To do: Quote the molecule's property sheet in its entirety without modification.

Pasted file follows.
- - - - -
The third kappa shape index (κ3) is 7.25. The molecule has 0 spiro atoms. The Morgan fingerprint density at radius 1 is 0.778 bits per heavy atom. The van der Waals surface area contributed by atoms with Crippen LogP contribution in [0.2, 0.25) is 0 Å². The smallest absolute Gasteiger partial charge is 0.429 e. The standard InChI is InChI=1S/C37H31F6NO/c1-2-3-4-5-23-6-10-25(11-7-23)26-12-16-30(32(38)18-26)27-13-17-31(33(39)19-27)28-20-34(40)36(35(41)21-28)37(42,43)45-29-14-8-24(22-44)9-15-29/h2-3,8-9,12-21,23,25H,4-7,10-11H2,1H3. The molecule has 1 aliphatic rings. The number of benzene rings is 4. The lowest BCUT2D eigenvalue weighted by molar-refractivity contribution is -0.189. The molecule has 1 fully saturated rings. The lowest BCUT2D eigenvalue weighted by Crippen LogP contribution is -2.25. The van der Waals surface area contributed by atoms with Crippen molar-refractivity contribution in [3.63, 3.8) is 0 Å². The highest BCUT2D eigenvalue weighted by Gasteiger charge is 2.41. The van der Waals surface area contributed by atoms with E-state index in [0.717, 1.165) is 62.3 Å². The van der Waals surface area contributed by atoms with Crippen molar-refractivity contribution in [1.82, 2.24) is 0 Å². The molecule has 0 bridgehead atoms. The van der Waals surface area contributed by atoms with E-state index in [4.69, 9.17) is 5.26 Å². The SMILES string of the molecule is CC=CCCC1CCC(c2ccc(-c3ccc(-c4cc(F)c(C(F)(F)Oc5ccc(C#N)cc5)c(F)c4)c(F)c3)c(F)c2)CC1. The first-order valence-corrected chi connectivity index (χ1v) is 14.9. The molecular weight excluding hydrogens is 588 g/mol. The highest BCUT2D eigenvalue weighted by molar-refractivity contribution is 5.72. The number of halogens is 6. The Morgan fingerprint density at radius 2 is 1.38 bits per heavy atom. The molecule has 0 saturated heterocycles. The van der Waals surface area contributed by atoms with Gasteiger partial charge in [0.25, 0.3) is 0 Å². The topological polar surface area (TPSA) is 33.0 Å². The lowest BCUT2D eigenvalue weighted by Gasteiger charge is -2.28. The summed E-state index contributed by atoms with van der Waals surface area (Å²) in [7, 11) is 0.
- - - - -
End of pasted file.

The third kappa shape index (κ3) is 7.25. The molecule has 0 spiro atoms. The Morgan fingerprint density at radius 1 is 0.778 bits per heavy atom. The van der Waals surface area contributed by atoms with Crippen LogP contribution in [0.2, 0.25) is 0 Å². The smallest absolute Gasteiger partial charge is 0.429 e. The standard InChI is InChI=1S/C37H31F6NO/c1-2-3-4-5-23-6-10-25(11-7-23)26-12-16-30(32(38)18-26)27-13-17-31(33(39)19-27)28-20-34(40)36(35(41)21-28)37(42,43)45-29-14-8-24(22-44)9-15-29/h2-3,8-9,12-21,23,25H,4-7,10-11H2,1H3. The molecule has 1 aliphatic rings. The number of benzene rings is 4. The lowest BCUT2D eigenvalue weighted by molar-refractivity contribution is -0.189. The molecule has 1 fully saturated rings. The lowest BCUT2D eigenvalue weighted by Crippen LogP contribution is -2.25. The van der Waals surface area contributed by atoms with Crippen molar-refractivity contribution in [3.63, 3.8) is 0 Å². The highest BCUT2D eigenvalue weighted by Gasteiger charge is 2.41. The van der Waals surface area contributed by atoms with E-state index in [0.717, 1.165) is 62.3 Å². The van der Waals surface area contributed by atoms with Crippen molar-refractivity contribution in [1.82, 2.24) is 0 Å². The molecule has 0 bridgehead atoms. The van der Waals surface area contributed by atoms with E-state index in [4.69, 9.17) is 5.26 Å². The SMILES string of the molecule is CC=CCCC1CCC(c2ccc(-c3ccc(-c4cc(F)c(C(F)(F)Oc5ccc(C#N)cc5)c(F)c4)c(F)c3)c(F)c2)CC1. The first-order valence-corrected chi connectivity index (χ1v) is 14.9. The molecular weight excluding hydrogens is 588 g/mol. The highest BCUT2D eigenvalue weighted by molar-refractivity contribution is 5.72. The number of halogens is 6. The Morgan fingerprint density at radius 2 is 1.38 bits per heavy atom. The molecule has 0 saturated heterocycles. The van der Waals surface area contributed by atoms with Gasteiger partial charge in [0.25, 0.3) is 0 Å². The topological polar surface area (TPSA) is 33.0 Å². The lowest BCUT2D eigenvalue weighted by Gasteiger charge is -2.28. The summed E-state index contributed by atoms with van der Waals surface area (Å²) in [7, 11) is 0.